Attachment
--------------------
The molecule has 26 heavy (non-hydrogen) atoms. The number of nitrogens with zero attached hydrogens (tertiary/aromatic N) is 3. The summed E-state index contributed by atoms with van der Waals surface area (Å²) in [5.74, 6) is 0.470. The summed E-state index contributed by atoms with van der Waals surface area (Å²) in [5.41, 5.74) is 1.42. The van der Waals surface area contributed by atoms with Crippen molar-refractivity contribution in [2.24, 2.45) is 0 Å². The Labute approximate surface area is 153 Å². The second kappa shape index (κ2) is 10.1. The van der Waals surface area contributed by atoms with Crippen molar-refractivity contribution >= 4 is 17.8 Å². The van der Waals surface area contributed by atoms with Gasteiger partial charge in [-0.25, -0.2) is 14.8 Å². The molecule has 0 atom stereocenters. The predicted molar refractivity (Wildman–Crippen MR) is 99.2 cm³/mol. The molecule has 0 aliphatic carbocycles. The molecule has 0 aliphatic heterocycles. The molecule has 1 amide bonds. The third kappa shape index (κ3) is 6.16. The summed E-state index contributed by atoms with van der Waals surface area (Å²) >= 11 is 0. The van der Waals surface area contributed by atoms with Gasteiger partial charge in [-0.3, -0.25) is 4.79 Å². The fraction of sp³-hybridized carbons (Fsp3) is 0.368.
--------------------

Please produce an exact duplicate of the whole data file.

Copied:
The molecule has 26 heavy (non-hydrogen) atoms. The number of nitrogens with zero attached hydrogens (tertiary/aromatic N) is 3. The summed E-state index contributed by atoms with van der Waals surface area (Å²) in [5.74, 6) is 0.470. The summed E-state index contributed by atoms with van der Waals surface area (Å²) in [5.41, 5.74) is 1.42. The van der Waals surface area contributed by atoms with Crippen molar-refractivity contribution in [2.24, 2.45) is 0 Å². The Labute approximate surface area is 153 Å². The second kappa shape index (κ2) is 10.1. The van der Waals surface area contributed by atoms with Crippen molar-refractivity contribution >= 4 is 17.8 Å². The van der Waals surface area contributed by atoms with Gasteiger partial charge in [-0.25, -0.2) is 14.8 Å². The molecule has 0 atom stereocenters. The predicted molar refractivity (Wildman–Crippen MR) is 99.2 cm³/mol. The molecule has 0 aliphatic carbocycles. The molecule has 0 aliphatic heterocycles. The molecule has 1 amide bonds. The third kappa shape index (κ3) is 6.16. The summed E-state index contributed by atoms with van der Waals surface area (Å²) >= 11 is 0. The van der Waals surface area contributed by atoms with Gasteiger partial charge in [-0.3, -0.25) is 4.79 Å². The fraction of sp³-hybridized carbons (Fsp3) is 0.368.